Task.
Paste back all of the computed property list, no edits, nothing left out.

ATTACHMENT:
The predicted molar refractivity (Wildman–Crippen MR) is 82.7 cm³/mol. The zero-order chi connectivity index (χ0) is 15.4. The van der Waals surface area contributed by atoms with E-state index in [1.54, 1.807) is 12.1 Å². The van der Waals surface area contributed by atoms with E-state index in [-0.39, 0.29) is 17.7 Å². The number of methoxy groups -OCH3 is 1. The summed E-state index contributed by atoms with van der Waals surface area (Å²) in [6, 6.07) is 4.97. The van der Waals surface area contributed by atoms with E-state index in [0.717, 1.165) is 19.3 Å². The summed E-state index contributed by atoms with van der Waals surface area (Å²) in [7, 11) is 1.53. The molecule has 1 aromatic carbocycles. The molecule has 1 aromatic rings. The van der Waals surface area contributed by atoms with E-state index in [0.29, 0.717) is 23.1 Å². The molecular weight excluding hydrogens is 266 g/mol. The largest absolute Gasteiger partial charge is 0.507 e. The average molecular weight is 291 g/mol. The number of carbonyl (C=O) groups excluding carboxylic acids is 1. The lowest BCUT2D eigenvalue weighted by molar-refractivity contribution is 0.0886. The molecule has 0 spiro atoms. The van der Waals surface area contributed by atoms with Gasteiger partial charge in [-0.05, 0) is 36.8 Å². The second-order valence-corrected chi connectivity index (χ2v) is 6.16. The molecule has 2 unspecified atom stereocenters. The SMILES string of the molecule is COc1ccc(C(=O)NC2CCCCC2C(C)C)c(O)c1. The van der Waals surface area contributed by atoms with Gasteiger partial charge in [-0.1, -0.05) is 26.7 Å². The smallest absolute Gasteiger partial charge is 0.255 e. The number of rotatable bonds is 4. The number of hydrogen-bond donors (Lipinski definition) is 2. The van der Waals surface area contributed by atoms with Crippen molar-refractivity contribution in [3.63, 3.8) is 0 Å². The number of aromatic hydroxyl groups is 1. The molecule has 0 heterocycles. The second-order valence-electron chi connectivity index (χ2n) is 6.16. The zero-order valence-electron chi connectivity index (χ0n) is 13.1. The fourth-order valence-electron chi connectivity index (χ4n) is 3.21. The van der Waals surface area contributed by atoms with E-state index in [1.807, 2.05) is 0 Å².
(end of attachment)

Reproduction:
The predicted molar refractivity (Wildman–Crippen MR) is 82.7 cm³/mol. The zero-order chi connectivity index (χ0) is 15.4. The van der Waals surface area contributed by atoms with E-state index in [1.54, 1.807) is 12.1 Å². The van der Waals surface area contributed by atoms with E-state index in [-0.39, 0.29) is 17.7 Å². The number of methoxy groups -OCH3 is 1. The summed E-state index contributed by atoms with van der Waals surface area (Å²) in [6, 6.07) is 4.97. The van der Waals surface area contributed by atoms with E-state index in [0.717, 1.165) is 19.3 Å². The summed E-state index contributed by atoms with van der Waals surface area (Å²) in [7, 11) is 1.53. The molecule has 1 aromatic carbocycles. The molecule has 1 aromatic rings. The van der Waals surface area contributed by atoms with E-state index in [0.29, 0.717) is 23.1 Å². The molecular weight excluding hydrogens is 266 g/mol. The largest absolute Gasteiger partial charge is 0.507 e. The average molecular weight is 291 g/mol. The number of carbonyl (C=O) groups excluding carboxylic acids is 1. The lowest BCUT2D eigenvalue weighted by molar-refractivity contribution is 0.0886. The molecule has 0 spiro atoms. The van der Waals surface area contributed by atoms with Gasteiger partial charge in [-0.05, 0) is 36.8 Å². The second-order valence-corrected chi connectivity index (χ2v) is 6.16. The molecule has 2 unspecified atom stereocenters. The SMILES string of the molecule is COc1ccc(C(=O)NC2CCCCC2C(C)C)c(O)c1. The van der Waals surface area contributed by atoms with Gasteiger partial charge in [-0.1, -0.05) is 26.7 Å². The smallest absolute Gasteiger partial charge is 0.255 e. The number of rotatable bonds is 4. The number of hydrogen-bond donors (Lipinski definition) is 2. The van der Waals surface area contributed by atoms with Crippen molar-refractivity contribution in [3.63, 3.8) is 0 Å². The number of aromatic hydroxyl groups is 1. The molecule has 0 heterocycles. The second-order valence-electron chi connectivity index (χ2n) is 6.16. The zero-order valence-electron chi connectivity index (χ0n) is 13.1. The fourth-order valence-electron chi connectivity index (χ4n) is 3.21. The van der Waals surface area contributed by atoms with E-state index in [1.807, 2.05) is 0 Å².